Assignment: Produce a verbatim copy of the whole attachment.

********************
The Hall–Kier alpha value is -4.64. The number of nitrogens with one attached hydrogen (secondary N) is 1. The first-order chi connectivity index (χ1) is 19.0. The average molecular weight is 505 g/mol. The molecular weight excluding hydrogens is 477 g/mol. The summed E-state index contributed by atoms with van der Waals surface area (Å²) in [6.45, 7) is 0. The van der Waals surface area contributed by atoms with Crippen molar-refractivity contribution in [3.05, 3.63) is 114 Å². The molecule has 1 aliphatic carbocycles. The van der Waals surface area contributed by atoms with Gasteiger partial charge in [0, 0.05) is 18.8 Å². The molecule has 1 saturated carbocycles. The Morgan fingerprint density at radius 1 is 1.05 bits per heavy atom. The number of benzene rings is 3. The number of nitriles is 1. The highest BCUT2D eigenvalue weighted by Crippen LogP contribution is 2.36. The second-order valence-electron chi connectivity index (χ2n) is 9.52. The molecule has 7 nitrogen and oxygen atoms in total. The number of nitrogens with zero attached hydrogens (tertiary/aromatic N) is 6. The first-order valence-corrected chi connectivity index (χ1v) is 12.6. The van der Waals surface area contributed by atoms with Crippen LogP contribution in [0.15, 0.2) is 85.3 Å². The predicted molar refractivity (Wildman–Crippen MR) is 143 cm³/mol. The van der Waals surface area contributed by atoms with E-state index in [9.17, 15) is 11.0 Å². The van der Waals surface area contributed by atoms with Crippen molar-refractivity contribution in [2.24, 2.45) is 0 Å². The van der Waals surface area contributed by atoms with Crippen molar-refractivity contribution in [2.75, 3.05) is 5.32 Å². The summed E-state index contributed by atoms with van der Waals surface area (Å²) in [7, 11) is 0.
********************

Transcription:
The Hall–Kier alpha value is -4.64. The number of nitrogens with one attached hydrogen (secondary N) is 1. The first-order chi connectivity index (χ1) is 19.0. The average molecular weight is 505 g/mol. The molecular weight excluding hydrogens is 477 g/mol. The summed E-state index contributed by atoms with van der Waals surface area (Å²) in [6.45, 7) is 0. The van der Waals surface area contributed by atoms with Crippen molar-refractivity contribution in [3.05, 3.63) is 114 Å². The molecule has 1 aliphatic carbocycles. The van der Waals surface area contributed by atoms with Gasteiger partial charge in [0, 0.05) is 18.8 Å². The molecule has 1 saturated carbocycles. The Morgan fingerprint density at radius 1 is 1.05 bits per heavy atom. The number of benzene rings is 3. The number of nitriles is 1. The highest BCUT2D eigenvalue weighted by Crippen LogP contribution is 2.36. The second-order valence-electron chi connectivity index (χ2n) is 9.52. The molecule has 7 nitrogen and oxygen atoms in total. The number of nitrogens with zero attached hydrogens (tertiary/aromatic N) is 6. The first-order valence-corrected chi connectivity index (χ1v) is 12.6. The van der Waals surface area contributed by atoms with Crippen LogP contribution in [0.15, 0.2) is 85.3 Å². The predicted molar refractivity (Wildman–Crippen MR) is 143 cm³/mol. The van der Waals surface area contributed by atoms with E-state index in [9.17, 15) is 11.0 Å². The van der Waals surface area contributed by atoms with Crippen molar-refractivity contribution in [2.24, 2.45) is 0 Å². The van der Waals surface area contributed by atoms with Crippen molar-refractivity contribution in [2.75, 3.05) is 5.32 Å². The summed E-state index contributed by atoms with van der Waals surface area (Å²) in [7, 11) is 0.